Discover the History behind Horticultural Hall
A one-time gathering place for growers and the current HQ of Boston magazine.
We’ve seen plenty of trend pieces about millennials’ love for plants. But today’s tenders of massive monsteras have nothing on the green-thumbed enthusiasts of centuries past, who preserved plant specimens in herbariums, painted them in painstakingly detailed illustrations, and created sprawling botanical gardens and arboretums. They even designed architecture around flora—not only glass-walled conservatories and orangeries, but sturdy, stately structures such as Back Bay’s Horticultural Hall, the former headquarters of the Massachusetts Horticultural Society (and current HQ of the magazine you’re reading right now).
The society didn’t start out with fancy digs. Its first meeting convened at a Congress Street insurance office on a frigid February day in 1829, when 16 attendees braved 6-foot snowdrifts for the occasion. Despite that modest turnout, the society quickly took root, hosting exhibitions of locally grown flora (including buzzy new cultivars like the Concord grape) and helping to create America’s first garden cemetery at Mount Auburn. By century’s end, the society claimed nearly a thousand members and had outgrown two previous Horticultural Halls—the first on School Street, and the second on Tremont—neither of which remains standing today.
The third Horticultural Hall was built to last. After purchasing a lot on the corner of Mass. Ave. and Huntington, the society hired Wheelwright & Haven, the architectural firm behind landmarks such as the New England Conservatory’s Jordan Hall and the quirky Harvard Lampoon Building. Horticultural Hall would be a more sober structure, one designed to harmonize with the year-old Symphony Hall across the street. The resulting blueprints begot a rectangular Renaissance Revival building of brick bedecked with white trimmings, like a layer cake artfully adorned with icing. Bedford limestone framed the windows and formed Ionic capitals atop the pilasters; marble friezes featured fruits and flowers, hinting at the bounty within. Inside, the ground floor contained a 300-seat lecture hall, a small exhibition hall, and a cavernous main exhibition hall measuring over 52 feet wide and 123 feet long. Vaulted skylit ceilings soared nearly 50 feet high, and a raised loggia at the hall’s eastern end let viewers survey the vast space. The second floor held another stunner: a balconied library boasting ornate woodwork and more than 10,000 volumes on horticultural topics.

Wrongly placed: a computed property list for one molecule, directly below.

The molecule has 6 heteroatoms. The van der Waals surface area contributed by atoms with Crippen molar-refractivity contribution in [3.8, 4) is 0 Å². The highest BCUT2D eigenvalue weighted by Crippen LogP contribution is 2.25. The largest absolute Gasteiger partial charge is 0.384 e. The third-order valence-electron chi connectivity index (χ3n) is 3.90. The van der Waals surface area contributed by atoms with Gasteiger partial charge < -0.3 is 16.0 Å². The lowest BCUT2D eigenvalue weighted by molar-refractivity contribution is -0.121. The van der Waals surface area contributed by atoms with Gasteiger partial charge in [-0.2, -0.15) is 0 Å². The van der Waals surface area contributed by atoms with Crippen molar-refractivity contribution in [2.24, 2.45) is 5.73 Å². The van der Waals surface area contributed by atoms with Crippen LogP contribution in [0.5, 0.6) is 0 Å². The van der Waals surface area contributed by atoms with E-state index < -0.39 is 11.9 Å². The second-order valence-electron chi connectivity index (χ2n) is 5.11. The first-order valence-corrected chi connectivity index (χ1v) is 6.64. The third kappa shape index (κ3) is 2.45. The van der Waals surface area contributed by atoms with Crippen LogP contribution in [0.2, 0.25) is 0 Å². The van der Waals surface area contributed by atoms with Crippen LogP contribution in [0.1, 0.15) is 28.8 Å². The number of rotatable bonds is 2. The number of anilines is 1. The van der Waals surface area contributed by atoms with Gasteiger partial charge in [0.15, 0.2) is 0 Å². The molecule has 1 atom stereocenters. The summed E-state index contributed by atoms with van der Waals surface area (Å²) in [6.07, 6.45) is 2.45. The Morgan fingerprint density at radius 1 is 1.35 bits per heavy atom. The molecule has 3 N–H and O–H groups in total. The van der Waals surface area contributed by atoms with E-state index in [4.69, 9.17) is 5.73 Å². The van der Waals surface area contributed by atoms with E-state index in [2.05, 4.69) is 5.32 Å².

On June 3, 1901, when 2,000-plus attendees arrived for the opening night of the inaugural 10-day show, they found the new building filled with flowers and foliage loaned by Greater Boston’s finest gardens and greenhouses. White and purple wisteria bloomed in the lecture hall; jasmine perfumed the loggia. The small exhibition hall showcased a thousand orchids, a collection called the “best ever gathered in America” by the Boston Transcript. And in the main hall, a riot of azaleas and rhododendrons offered the illusion of a real garden transported indoors, complete with floors covered in earth and gravel walkways.
In the decades that followed, Horticultural Hall served as a home not only for the Massachusetts Horticultural Society, but for lots of other like-minded groups, including the Wildflower Society, the Garden Club Federation, the Boston Mycological Club, and the Herb Society of America. The building was also rented for an array of other happenings, from dance parties to dog shows, antique fairs to Shakespeare performances. But it began a second life in 1984, undergoing a $4 million renovation that allowed the society to continue to operate the library while commercializing most of the building. The very first tenant: Boston magazine. The staff moved into one of the city’s most beautiful and unusual office spaces, which had been updated with a cantilevered mezzanine level that added square footage but preserved the hall’s grand scale and natural light.
In the ’90s, the society sold the building and transplanted itself to the Gardens at Elm Bank, a 36-acre property in Wellesley and Dover where it remains to this day. But that lavish library hasn’t gone to waste. Today it’s home to the Museum of Fine Arts’ William Morris Hunt Memorial Library, where books on art, not botany, line the shelves. And in the adjoining hall, monthly, quarterly, and biannual magazines continue to be made in that airy, sunlit space where annuals and perennials once bloomed.